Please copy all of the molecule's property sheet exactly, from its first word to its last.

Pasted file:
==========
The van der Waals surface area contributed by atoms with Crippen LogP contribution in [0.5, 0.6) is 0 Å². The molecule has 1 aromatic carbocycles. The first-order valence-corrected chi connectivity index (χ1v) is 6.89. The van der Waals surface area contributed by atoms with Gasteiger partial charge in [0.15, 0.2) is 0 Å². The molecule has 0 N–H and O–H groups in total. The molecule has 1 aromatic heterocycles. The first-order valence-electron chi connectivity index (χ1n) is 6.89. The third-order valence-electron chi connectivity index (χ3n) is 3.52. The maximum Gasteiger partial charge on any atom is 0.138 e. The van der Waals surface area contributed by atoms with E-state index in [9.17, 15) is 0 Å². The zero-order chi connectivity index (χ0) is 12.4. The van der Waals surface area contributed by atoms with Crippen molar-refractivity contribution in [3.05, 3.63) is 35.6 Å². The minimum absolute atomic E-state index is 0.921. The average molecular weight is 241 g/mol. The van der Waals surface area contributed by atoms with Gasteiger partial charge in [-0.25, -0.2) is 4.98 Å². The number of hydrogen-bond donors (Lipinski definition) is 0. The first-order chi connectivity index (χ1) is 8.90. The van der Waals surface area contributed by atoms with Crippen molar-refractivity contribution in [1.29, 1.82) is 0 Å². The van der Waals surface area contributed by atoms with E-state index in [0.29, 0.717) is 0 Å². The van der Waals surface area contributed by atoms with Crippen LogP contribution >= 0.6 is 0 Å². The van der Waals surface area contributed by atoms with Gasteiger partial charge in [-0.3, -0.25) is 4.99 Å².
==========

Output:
The van der Waals surface area contributed by atoms with Crippen LogP contribution in [0.5, 0.6) is 0 Å². The molecule has 1 aromatic carbocycles. The first-order valence-corrected chi connectivity index (χ1v) is 6.89. The van der Waals surface area contributed by atoms with Gasteiger partial charge in [0.15, 0.2) is 0 Å². The molecule has 0 N–H and O–H groups in total. The molecule has 1 aromatic heterocycles. The first-order valence-electron chi connectivity index (χ1n) is 6.89. The third-order valence-electron chi connectivity index (χ3n) is 3.52. The maximum Gasteiger partial charge on any atom is 0.138 e. The van der Waals surface area contributed by atoms with E-state index in [9.17, 15) is 0 Å². The zero-order chi connectivity index (χ0) is 12.4. The van der Waals surface area contributed by atoms with Crippen molar-refractivity contribution in [3.05, 3.63) is 35.6 Å². The minimum absolute atomic E-state index is 0.921. The average molecular weight is 241 g/mol. The van der Waals surface area contributed by atoms with Gasteiger partial charge in [-0.25, -0.2) is 4.98 Å². The number of hydrogen-bond donors (Lipinski definition) is 0. The first-order chi connectivity index (χ1) is 8.90. The van der Waals surface area contributed by atoms with Crippen molar-refractivity contribution in [1.29, 1.82) is 0 Å². The van der Waals surface area contributed by atoms with E-state index in [0.29, 0.717) is 0 Å². The van der Waals surface area contributed by atoms with Crippen LogP contribution >= 0.6 is 0 Å². The van der Waals surface area contributed by atoms with Gasteiger partial charge in [-0.3, -0.25) is 4.99 Å².